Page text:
Menopause is the point in time at which a woman has not had a menstrual period in 12 months
For the years leading up to menopause, a woman may experience symptoms like hot flashes, night sweats, irregular periods, mood changes, irritability and trouble with sleep. These changes may start around age 45-55 and can last for several years during the menopause transition or “perimenopause.” During the menopause transition there is still a slight chance you could become pregnant, so we would recommend continuation of some form of pregnancy prevention until one year after your last period. Some of these symptoms may persist beyond menopause, and some women may develop vaginal dryness that can contribute to discomfort with daily activities, exercise or sex.
What treatments are available for the symptoms of menopause?
There are hormonal and non-hormonal treatment options for managing the symptoms of menopause.
The treatment of menopause is meant to reduce the severity and frequency of symptoms like hot flashes, night sweats, mood changes, difficulty sleeping and vaginal dryness and provide relief of these symptoms.
What does “bioidentical” hormone replacement mean?
Bioidentical hormones are plant-derived hormones that are chemically similar or structurally identical to those produced by the body.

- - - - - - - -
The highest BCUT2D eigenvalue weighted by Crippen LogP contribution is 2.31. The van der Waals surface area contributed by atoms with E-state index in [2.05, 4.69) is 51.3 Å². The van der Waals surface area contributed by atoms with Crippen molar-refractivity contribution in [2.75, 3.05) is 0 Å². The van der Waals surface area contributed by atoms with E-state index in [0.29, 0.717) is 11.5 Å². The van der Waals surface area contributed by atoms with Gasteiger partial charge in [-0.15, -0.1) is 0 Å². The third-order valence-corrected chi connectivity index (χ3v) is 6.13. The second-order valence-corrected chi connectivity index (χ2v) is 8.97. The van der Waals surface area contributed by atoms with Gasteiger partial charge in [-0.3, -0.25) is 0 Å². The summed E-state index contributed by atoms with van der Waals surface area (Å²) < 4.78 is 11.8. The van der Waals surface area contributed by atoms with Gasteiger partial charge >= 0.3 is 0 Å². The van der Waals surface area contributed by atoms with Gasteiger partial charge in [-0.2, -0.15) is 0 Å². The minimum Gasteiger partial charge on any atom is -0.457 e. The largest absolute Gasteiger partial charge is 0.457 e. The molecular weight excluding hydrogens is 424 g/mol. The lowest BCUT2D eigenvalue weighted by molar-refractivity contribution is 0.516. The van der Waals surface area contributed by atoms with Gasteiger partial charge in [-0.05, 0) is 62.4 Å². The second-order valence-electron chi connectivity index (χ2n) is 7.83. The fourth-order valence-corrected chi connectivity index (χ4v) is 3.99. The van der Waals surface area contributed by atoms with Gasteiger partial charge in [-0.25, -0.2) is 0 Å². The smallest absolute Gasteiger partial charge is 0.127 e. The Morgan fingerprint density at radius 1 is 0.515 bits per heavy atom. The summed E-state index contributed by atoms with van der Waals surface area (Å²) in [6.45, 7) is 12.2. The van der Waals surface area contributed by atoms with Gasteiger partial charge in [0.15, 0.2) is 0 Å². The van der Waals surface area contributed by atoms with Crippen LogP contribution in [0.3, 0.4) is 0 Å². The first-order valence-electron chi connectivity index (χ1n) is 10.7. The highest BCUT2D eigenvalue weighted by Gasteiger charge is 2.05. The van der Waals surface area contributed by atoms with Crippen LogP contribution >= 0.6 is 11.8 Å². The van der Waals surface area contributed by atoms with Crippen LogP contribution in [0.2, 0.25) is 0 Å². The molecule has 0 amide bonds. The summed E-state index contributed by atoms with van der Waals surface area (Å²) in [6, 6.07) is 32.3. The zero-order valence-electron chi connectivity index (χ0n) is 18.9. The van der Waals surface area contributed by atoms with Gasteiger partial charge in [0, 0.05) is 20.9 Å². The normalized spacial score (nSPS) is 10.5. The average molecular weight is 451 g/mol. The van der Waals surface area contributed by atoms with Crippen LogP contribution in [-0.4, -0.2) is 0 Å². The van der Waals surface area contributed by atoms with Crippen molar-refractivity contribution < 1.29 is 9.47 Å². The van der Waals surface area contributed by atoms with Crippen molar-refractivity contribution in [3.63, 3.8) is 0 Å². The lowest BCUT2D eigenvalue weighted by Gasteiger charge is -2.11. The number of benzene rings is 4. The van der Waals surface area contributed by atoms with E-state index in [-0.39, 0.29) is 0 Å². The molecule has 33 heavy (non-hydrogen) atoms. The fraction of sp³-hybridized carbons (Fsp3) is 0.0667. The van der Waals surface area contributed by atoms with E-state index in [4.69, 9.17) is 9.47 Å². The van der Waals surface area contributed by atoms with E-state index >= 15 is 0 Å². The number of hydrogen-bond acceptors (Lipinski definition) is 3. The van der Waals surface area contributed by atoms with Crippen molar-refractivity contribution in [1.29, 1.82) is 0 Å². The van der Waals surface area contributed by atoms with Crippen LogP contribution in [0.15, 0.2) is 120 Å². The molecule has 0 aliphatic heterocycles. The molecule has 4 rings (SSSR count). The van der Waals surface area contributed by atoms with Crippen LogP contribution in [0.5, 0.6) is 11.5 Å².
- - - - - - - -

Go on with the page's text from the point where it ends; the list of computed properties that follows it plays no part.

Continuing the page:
For patients that would like hormone replacement therapy, there are bioidentical options commercially available and approved by the U.S. Food and Drug Administration (FDA), such as micronized progesterone and estradiol that can be provided through a prescription. In other situations the FDA and The Endocrine Society would recognize the phrase “bioidentical hormone therapy” as a marketing term and not one based on scientific evidence.
Is hormone replacement therapy safe?
Every woman is different and each patient will have a health history, a family history, and personal feelings toward hormone replacement to consider.
But, in general, For healthy women younger than 60 years with bothersome symptoms who are within 10 years of menopause, the benefits of hormone replacement therapy generally outweigh the risks. Hormone therapy might slightly increase your risk of stroke or blood clots in the legs or lungs (especially if taken in pill form) and if used for more than 4-7 years may slightly increase the risk of breast cancer. Generally speaking, hormone replacement is associated with fewer than 2 additional harmful events per 1,000 women per year. For example, the increased chance of breast cancer with hormone replacement therapy is 1 extra case per 1,000 women per year.